I I do odd handyman and carpentry stuff for people, as time allows and so on, and have a fair amount of experience, with a number of diffrerent arreas. however I could still use some clarification on a number of things relating to this job.
The situation is that its a house that the owners say was built in the 1920s. The customer wants a wall (with an open doorway in it) ripped down between the kitchen andx the living room. at first I thought it would be no more4 than tearing off the sheet rock and ripping out a few studs. Boy was I wrong. I realized but looking at the framing of the cieling that the wall is load bearing. I havent opened up the wall yet but I assume its a beam running across with studs or those older 2 or 3 by six members coming down. also its plaster and lath not drywall. Here are some numbered questions.
1. If they dont want the beam to stay exposed, should the following be done: we cut both the beam and its overlapping joists and put blocking ( same dimensional lumber as joists) across cut ends of joists (on either side of wall) and attach them to joists outside of cut out wall area? Any other suggestions for blocking or support of cut joists?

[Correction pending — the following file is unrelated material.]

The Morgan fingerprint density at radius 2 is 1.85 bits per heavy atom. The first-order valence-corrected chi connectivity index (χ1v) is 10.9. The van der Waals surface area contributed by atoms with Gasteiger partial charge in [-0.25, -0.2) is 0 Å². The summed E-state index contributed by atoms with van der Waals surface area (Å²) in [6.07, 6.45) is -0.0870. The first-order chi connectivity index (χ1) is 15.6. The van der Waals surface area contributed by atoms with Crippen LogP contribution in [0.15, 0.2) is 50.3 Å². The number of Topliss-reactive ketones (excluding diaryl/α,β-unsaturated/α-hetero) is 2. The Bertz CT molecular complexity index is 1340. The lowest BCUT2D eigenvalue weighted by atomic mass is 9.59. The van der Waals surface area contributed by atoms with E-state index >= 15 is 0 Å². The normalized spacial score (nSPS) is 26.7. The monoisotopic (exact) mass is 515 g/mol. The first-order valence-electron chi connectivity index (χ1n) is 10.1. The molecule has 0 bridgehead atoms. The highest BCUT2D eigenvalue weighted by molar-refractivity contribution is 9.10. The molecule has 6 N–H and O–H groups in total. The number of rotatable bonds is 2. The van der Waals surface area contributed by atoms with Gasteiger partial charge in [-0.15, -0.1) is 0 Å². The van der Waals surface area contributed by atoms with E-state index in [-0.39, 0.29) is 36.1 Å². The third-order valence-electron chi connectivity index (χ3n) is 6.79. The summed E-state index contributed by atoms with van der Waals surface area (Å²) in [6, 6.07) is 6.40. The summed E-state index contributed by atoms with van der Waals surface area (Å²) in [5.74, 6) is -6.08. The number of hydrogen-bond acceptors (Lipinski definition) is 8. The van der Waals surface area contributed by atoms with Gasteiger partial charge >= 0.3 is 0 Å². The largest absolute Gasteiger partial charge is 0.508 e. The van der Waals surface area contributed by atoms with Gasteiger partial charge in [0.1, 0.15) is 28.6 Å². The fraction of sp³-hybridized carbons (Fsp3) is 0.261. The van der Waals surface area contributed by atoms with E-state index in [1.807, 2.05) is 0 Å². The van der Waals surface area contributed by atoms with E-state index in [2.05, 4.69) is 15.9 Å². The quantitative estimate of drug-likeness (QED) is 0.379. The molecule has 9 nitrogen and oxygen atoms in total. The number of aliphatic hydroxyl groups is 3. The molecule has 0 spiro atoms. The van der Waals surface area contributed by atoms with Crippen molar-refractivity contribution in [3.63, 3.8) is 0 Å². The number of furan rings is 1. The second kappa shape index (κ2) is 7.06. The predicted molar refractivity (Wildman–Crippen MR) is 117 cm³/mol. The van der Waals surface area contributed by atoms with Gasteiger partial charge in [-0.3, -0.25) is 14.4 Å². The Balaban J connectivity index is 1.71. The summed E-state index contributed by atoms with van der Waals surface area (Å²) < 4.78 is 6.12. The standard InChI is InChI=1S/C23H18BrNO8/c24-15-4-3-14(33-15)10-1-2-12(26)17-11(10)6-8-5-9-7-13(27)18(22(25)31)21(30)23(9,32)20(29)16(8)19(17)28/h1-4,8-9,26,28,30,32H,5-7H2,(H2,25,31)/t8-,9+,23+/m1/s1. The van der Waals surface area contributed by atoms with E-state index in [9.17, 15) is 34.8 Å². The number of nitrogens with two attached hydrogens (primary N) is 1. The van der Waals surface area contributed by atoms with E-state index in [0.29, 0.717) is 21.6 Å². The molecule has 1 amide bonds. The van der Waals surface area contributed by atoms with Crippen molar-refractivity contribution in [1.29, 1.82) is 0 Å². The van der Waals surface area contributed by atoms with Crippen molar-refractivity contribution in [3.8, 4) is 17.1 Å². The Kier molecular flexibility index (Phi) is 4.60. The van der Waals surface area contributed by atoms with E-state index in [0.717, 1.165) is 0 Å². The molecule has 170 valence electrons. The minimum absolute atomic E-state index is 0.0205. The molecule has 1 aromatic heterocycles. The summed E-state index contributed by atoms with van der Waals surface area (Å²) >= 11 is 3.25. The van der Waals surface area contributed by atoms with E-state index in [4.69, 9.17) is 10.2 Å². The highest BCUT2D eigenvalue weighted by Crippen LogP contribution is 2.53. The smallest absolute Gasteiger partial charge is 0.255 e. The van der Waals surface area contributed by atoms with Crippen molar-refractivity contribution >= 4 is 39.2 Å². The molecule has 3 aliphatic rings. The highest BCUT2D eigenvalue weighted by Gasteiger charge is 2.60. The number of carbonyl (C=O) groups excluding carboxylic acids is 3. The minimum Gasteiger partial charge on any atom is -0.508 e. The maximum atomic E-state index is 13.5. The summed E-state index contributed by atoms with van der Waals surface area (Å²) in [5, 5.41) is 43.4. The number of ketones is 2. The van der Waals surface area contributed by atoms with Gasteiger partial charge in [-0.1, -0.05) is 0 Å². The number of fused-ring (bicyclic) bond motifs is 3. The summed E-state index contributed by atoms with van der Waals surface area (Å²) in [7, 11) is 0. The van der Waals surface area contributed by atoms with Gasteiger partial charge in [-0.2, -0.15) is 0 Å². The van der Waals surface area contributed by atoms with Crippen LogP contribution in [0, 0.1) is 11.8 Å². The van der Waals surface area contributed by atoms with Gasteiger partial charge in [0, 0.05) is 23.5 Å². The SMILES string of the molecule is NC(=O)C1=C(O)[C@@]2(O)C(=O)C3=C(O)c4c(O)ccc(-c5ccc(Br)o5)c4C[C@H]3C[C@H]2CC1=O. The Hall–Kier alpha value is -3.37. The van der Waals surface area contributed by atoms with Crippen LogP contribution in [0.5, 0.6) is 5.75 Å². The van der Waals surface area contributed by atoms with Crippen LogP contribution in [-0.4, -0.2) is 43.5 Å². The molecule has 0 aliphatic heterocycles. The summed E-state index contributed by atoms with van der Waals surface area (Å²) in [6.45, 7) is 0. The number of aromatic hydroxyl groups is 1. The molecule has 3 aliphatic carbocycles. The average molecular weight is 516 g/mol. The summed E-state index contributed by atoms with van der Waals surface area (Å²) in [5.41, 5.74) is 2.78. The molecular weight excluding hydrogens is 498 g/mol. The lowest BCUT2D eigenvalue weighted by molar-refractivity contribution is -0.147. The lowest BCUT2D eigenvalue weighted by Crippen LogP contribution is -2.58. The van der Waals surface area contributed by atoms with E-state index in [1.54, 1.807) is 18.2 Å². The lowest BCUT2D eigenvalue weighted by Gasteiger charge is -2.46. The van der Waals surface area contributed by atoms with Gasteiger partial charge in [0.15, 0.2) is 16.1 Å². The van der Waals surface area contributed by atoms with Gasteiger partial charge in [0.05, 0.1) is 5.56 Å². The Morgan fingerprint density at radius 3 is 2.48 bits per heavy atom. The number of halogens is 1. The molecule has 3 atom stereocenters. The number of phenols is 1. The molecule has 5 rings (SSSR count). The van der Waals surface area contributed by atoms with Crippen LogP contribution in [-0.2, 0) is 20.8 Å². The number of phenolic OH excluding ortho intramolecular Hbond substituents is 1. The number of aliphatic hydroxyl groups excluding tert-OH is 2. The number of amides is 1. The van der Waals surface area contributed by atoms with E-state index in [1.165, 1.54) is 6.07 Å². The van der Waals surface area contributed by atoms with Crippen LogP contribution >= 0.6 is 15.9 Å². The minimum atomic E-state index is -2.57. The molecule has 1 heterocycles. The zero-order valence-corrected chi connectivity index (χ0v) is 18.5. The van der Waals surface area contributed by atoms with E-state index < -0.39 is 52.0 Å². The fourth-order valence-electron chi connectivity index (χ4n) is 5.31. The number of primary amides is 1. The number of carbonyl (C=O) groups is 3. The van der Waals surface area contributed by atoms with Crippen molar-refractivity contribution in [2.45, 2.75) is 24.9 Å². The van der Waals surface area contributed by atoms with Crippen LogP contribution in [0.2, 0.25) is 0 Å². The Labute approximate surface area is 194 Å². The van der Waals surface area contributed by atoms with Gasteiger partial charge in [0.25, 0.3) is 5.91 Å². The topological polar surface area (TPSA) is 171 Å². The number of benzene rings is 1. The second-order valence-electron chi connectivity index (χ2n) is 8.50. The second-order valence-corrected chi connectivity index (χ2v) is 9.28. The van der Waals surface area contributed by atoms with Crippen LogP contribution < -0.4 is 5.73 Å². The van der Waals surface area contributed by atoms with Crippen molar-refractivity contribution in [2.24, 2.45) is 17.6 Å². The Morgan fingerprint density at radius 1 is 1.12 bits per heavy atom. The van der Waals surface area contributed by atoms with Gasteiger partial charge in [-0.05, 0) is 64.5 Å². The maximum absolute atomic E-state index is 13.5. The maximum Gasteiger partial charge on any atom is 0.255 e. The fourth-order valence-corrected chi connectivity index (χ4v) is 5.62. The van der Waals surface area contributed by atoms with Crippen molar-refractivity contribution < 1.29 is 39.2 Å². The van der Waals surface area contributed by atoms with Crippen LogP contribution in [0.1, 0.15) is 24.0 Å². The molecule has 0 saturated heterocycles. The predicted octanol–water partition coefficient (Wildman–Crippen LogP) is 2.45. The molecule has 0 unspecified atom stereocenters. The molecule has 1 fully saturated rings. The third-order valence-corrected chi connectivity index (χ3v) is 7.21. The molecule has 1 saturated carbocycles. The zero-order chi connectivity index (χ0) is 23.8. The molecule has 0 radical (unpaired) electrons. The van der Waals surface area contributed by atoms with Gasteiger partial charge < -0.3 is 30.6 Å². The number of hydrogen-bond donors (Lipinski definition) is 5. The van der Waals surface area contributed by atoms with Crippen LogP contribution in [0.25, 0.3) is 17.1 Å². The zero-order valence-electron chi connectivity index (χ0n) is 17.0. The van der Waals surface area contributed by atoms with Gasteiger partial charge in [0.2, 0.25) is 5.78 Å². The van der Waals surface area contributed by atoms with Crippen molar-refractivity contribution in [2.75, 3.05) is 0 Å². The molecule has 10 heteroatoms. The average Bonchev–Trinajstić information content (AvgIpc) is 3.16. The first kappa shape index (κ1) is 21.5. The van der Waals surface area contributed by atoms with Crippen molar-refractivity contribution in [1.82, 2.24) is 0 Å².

2. is there some maximum span that can be cut out of a beam and still only use bocking (after which youd have to support by a beam placed above ieling level?)
3. in such supporting walls do the studs themselves bear much or any of the weight or can they pretty much just be cut out?
4. would it be adviseable to have some sort of not only blocking but vertical framing on either end of the wall thats been taken out ( ie. supporting doubled 2 x 4 studs or something even stronger) I realize this depends on whether we are going to cut the beam (if they want it invisible) or not. but even if we didnt cut the beam, would there still be some compensation we should try to make for the removed studs?
Thats all I can think of now. Thanks a lot,